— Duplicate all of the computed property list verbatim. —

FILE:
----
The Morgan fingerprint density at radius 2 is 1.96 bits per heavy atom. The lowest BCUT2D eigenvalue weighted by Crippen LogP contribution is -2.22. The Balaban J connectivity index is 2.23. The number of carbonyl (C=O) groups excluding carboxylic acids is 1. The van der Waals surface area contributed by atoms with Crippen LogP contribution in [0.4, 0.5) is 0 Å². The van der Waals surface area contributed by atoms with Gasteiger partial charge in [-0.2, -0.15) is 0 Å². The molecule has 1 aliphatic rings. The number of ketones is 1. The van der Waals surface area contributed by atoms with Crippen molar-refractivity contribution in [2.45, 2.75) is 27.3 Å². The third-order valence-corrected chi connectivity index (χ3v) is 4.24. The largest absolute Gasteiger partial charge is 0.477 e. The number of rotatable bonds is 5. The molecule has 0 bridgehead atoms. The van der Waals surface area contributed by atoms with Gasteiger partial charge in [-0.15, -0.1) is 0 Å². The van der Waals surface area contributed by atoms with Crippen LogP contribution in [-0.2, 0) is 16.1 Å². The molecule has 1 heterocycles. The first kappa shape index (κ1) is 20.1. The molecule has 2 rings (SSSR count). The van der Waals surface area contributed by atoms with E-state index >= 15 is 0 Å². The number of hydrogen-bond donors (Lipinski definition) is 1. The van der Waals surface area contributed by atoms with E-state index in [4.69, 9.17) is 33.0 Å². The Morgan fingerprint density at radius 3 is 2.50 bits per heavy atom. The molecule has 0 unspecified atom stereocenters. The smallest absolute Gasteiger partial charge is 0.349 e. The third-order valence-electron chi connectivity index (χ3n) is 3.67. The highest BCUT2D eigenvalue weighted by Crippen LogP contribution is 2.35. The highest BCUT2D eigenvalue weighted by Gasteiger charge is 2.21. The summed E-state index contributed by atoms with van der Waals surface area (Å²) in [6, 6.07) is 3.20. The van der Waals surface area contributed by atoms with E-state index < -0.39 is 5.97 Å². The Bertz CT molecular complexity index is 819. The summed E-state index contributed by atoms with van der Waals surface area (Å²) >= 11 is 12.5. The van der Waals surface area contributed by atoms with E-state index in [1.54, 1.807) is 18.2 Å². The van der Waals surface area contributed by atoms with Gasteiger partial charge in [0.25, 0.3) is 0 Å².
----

The Morgan fingerprint density at radius 2 is 1.96 bits per heavy atom. The lowest BCUT2D eigenvalue weighted by Crippen LogP contribution is -2.22. The Balaban J connectivity index is 2.23. The number of carbonyl (C=O) groups excluding carboxylic acids is 1. The van der Waals surface area contributed by atoms with Crippen LogP contribution in [0.4, 0.5) is 0 Å². The van der Waals surface area contributed by atoms with Gasteiger partial charge in [-0.2, -0.15) is 0 Å². The molecule has 1 aliphatic rings. The number of ketones is 1. The van der Waals surface area contributed by atoms with Crippen molar-refractivity contribution in [2.45, 2.75) is 27.3 Å². The third-order valence-corrected chi connectivity index (χ3v) is 4.24. The largest absolute Gasteiger partial charge is 0.477 e. The number of rotatable bonds is 5. The molecule has 0 bridgehead atoms. The van der Waals surface area contributed by atoms with Gasteiger partial charge in [-0.15, -0.1) is 0 Å². The van der Waals surface area contributed by atoms with Crippen LogP contribution in [-0.2, 0) is 16.1 Å². The molecule has 1 heterocycles. The first kappa shape index (κ1) is 20.1. The molecule has 2 rings (SSSR count). The van der Waals surface area contributed by atoms with E-state index >= 15 is 0 Å². The number of hydrogen-bond donors (Lipinski definition) is 1. The van der Waals surface area contributed by atoms with E-state index in [4.69, 9.17) is 33.0 Å². The Morgan fingerprint density at radius 3 is 2.50 bits per heavy atom. The molecule has 0 unspecified atom stereocenters. The smallest absolute Gasteiger partial charge is 0.349 e. The third-order valence-electron chi connectivity index (χ3n) is 3.67. The highest BCUT2D eigenvalue weighted by Crippen LogP contribution is 2.35. The highest BCUT2D eigenvalue weighted by Gasteiger charge is 2.21. The summed E-state index contributed by atoms with van der Waals surface area (Å²) in [6, 6.07) is 3.20. The van der Waals surface area contributed by atoms with E-state index < -0.39 is 5.97 Å². The Bertz CT molecular complexity index is 819. The summed E-state index contributed by atoms with van der Waals surface area (Å²) >= 11 is 12.5. The van der Waals surface area contributed by atoms with E-state index in [1.54, 1.807) is 18.2 Å². The van der Waals surface area contributed by atoms with Gasteiger partial charge in [0.25, 0.3) is 0 Å².